It’s easy for Raitt to share fond memories of theater life—especially the times when she and her brothers got to visit their dad for a week each summer while he was touring: “I just remember hanging out backstage, the smell of the makeup and the sound of the orchestra warming up. It was really a thrill. I knew everybody’s parts, not just my dad’s, and all the songs.”
Long categorized by most of her fans as a master of blues, roots, and/or Americana, Raitt began performing when she was just a Radcliffe College student with a guitar. All she wanted was to earn a little extra cash, she says, to “hang out with some blues guys that I really idolized. I didn’t have any plans to do it for a career! That just fell into my lap when I happened to do something that other people weren’t doing, which was playing blues guitar in a way that most women weren’t.”
Meeting those blues legends turned out to be not just personally fulfilling, but the first step in slowly building a lifelong career she says she hadn’t really dreamed about. One year after opening for blues giant Mississippi Fred McDowell at a small New York venue in 1970, Raitt released her first album on Warner Bros.
Still, the kind of success that turned her into a household name took nearly two more decades, when the smash-hit album Nick of Time topped the charts and won her the first of her Grammys.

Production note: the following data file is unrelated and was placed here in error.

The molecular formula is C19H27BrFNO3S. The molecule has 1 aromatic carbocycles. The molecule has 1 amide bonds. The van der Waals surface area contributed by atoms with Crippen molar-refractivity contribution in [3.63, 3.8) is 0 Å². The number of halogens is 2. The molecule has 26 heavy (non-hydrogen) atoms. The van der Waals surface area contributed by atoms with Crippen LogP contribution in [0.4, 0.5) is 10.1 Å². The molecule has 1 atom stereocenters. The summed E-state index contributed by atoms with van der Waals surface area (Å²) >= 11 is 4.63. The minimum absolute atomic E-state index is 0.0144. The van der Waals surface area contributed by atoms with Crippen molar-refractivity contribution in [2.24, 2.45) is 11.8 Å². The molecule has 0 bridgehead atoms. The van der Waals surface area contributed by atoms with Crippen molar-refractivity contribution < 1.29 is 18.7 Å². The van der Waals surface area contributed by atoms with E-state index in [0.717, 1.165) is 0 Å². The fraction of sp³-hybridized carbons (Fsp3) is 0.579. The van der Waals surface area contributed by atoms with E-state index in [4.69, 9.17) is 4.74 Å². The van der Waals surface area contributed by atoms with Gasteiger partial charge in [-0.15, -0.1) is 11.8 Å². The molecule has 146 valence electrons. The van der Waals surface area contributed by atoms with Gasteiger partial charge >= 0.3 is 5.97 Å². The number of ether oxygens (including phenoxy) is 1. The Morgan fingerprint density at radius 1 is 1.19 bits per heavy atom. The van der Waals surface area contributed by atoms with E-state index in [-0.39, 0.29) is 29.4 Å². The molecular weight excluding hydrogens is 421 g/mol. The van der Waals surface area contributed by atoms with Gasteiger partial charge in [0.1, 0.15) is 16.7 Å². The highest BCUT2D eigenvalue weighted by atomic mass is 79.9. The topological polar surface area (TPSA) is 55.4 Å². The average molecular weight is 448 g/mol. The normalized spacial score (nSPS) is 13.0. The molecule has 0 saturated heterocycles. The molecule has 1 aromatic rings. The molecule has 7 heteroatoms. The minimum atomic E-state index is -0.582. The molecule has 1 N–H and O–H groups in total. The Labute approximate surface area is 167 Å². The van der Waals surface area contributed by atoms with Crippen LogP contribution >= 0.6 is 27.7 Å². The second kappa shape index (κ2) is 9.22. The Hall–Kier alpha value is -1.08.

Raitt has no regrets about her career’s slow burn. “I had no interest in worrying about whether my records were hits or not,” she says. “The folk, blues, and roots community—now you can put it in the format of ‘Americana’—isn’t impacted by record sales, or looks, or how old you are. Once you develop your fan base and find critics that like you, as long as you continue to grow and keep doing good music, your fans are going to stay with you.
“I set my sights on the long run and deliberately avoided doing anything that would give me commercial success,” Raitt continues. “For me, to be able to have nine albums and pack 2,000-seat, 3,000-seat places during my 20s and 30s—that’s what I was banking on.”
It was a wise decision in many ways. For one thing, the kind of crazy success she experienced at age 40 with Nick of Time can lead a person in their 20s down a particularly self-destructive path—one that’s only harder to navigate for being played out in public. (Raitt gave up alcohol and other drugs in the late 1980s, and she refers to Nick of Time as “her first sober album.”) But more than that, her pursuit of her musical passion, rather than commercial success, meant that she could perform with some of her musical heroes, many of them African American and little known to the general public. It’s one of her life’s blessings that she most cherishes.